Best Friends Man and Dog in Black and White

Terry receiving a kiss from my dog Kiki with his dog Sadie receiving a hug - Nikon D300 with Nikkor AF 50mm f/1.8D lens @ f/2 ISO 800 1/800th (the dogs were just running which is why the shutter speed is so high)The relationship between a man and his dog is a very strong and unique one.  I believe the uniqueness comes from the fact the relationship is for the most part non-verbal and non-human language based.  Communication between man and dog is much more emotional, instinctive and primal (I use the word man here on purpose as I can only speak from my experience).  It is easy for me to read Kiki's body language, and very easy for her to read mine.  I do not have to tell her she is coming with me when I go outside, she knows if she is coming or not by the clothes I put on.  If pants and a button up shirt, she heads to her crate.  If shorts and socks, she knows its probably dog park time or some other outdoor activity that includes her.

For the love of dirt . . . Nikon D300 with Nikkor AF 50mm f/1.8D lens - black & white processing using Silver Efex ProI believe it was the first time just us four best friends went somewhere together.  Terry is my eldest friend, since the 7th grade, and Sadie has known Kiki since she was a young puppy.  I cannot confirm it, but I am pretty sure Kiki would consider Sadie her best friend.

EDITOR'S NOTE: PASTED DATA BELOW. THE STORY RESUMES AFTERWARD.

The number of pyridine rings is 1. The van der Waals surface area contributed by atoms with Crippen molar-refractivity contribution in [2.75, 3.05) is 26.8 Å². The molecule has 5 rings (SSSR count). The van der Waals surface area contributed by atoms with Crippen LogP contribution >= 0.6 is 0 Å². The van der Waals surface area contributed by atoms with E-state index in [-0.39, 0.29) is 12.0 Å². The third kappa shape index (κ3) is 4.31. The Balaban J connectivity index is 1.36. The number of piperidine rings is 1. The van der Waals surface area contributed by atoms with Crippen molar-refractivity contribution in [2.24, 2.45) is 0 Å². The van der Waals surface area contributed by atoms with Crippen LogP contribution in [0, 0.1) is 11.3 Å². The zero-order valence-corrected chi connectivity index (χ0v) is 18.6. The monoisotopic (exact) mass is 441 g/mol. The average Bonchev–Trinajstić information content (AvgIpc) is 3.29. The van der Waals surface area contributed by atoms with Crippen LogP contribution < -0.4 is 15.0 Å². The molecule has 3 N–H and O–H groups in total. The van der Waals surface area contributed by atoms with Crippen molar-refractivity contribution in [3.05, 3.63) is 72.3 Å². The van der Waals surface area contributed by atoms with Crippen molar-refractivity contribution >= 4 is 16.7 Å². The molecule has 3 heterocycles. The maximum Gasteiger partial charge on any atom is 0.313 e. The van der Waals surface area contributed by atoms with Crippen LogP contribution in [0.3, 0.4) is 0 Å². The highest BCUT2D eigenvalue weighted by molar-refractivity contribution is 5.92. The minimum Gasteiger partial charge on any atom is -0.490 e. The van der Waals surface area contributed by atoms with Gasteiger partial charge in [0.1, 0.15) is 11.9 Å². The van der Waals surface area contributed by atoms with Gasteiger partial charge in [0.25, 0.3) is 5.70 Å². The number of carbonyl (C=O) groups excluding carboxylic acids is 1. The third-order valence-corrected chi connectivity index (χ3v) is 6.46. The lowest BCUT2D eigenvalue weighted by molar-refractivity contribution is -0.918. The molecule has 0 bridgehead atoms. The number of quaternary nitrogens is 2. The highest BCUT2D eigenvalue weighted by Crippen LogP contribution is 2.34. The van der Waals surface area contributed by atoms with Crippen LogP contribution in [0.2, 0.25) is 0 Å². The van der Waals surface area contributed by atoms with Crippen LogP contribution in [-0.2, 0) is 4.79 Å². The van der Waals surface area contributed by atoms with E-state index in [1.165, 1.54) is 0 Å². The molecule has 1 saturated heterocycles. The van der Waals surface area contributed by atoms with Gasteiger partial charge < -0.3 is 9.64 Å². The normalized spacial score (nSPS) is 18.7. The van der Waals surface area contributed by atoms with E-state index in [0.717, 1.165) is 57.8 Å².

Sadie moves well, but Kiki is built for speed . . . Nikon D300 with Nikkor AF 50mm f/1.8D lens @ f/2.8 ISO 800 1/640thAt first, there were no other dogs at the Land O' Lakes Recreation Center dog park so Sadie and Kiki for the first time were in open space alone together and could run freely side by side.  Given all that space one wonders why Kiki needs to run so close to Sadie!

Terry momentarily takes the lead! - Nikon D300 with Nikkor AF 50mm f/1.8D lens @ f/2 ISO 800 1/800thIt occurred to me while I was editing these photos that I appear in none of them.  For me that is not so bad as I know I made them and the perspective I am seeing in the photos is the same that is in my memory.  I wonder if it is easier for someone to remember the happenings in a photo that they themselves do not appear in?  Does pushing the shutter to preserve the scene also stamp it into the photographer's memory better than someone else being behind the lens and that person later seeing themselves in the photograph?